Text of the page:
Thank you Upfall Studios for sending us this game to review!
A mysterious villain has stolen all of the light and darkness now covers the land of Virul. It’s up to a brave hero to enter his lair alone and defeat him. Each journey is unique since the dungeons are randomly generated with each playthrough. The loot, bosses, stores and layout change upon each death since you only have one life in this game.
In the beginning there are four playable characters with an unlockable fifth player. The starting classes are:
- Warrior: Good at sword and melee attacks
- Wizard: Not a good attacker but great with magic
- Assassin: Specializes in ranged attacks
- Shaman: Mixes spells for close combat
Each class has a primary attack and a special ability. The special ability can change throughout the game, but for the mage the secondary attack is spell casting and it consumes mana each time a spell is cast. While health and mana can be replenished via potions, they both regenerate slowly by simply walking around. Health can also be restored by eating various food items though some of them have a chance of making the hero sick if consumed. I opted to avoid the 50/50 risk of eating moldy cheese but the 10% of sickness from eating fish had better odds in my favor.
When the player levels up, they’ll also have their health and mana points replenished. Leveling up is done by gaining experience by completing quests or defeating enemies. The quests typically consist of defeating a stronger than normal enemy or locating a random artifact. The quest’s journal entry will also give you a general idea where the target is located (N, E, S, W).
Your ultimate goal in this 2D dungeon crawler is to descend lower and lower until you find and defeat the dark lord. However, since each playthrough is random you may run into another tough boss that will do you in first. It is possible to close the door and run away and if you’re not very strong yet and I recommend doing just that. I also recommend clearing out the levels entirely before descending to the next one. This method does take more time and if needed, you are able to save and quit the game. If you do die, the save is deleted and the game officially ends.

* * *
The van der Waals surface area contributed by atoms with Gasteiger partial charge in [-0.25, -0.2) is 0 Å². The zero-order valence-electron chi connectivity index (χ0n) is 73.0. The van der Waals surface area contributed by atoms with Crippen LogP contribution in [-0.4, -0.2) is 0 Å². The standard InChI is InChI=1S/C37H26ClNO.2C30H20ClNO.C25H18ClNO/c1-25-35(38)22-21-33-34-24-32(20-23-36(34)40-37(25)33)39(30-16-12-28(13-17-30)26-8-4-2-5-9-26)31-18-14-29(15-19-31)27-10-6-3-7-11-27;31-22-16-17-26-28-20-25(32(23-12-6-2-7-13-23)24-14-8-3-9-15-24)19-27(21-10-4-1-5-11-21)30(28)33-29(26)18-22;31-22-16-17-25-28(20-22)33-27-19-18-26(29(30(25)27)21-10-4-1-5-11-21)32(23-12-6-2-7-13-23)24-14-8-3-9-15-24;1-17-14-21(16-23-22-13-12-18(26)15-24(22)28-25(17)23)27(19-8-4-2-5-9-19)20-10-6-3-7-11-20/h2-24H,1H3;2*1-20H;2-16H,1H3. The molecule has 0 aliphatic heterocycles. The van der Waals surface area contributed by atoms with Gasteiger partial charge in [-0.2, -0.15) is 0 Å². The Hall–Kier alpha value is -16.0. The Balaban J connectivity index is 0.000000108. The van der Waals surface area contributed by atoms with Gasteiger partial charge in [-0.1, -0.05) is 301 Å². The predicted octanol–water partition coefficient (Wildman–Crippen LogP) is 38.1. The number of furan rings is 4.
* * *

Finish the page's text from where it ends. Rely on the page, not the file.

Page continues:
Even though my son isn’t a fan of the permadeath, he still enjoys playing Quest of Dungeons. Other than the occasional blood puddles, and fantasy violence, this game is safe for kids to play. That is of course, if you don’t mind magic use (which can be avoided if you choose to play as the assassin or warrior). My son also likes to play the game on its easiest difficulty. Altogether, there are four difficulty levels (easy, normal, hard, hell).
Achievements can be earned for completing the game on each difficulty level and by using all of the player classes. There is also an achievement for completing the game in as little as thirty minutes. I found it difficult enough to stay alive for thirty minutes, let alone beat the game!
Quest of Dungeons won’t blow you away on the sound or graphics front, but its system requirements are pretty low as it originally came out on mobile devices. Those who enjoy old school dungeon crawlers that don’t take themselves very seriously should keep an eye out for Quest of Dungeons. While it’s normally $4.99 on the Xbox One and PC, I have seen it on Steam for as little as $2.50 and the normal price of the mobile version is less than $2.00.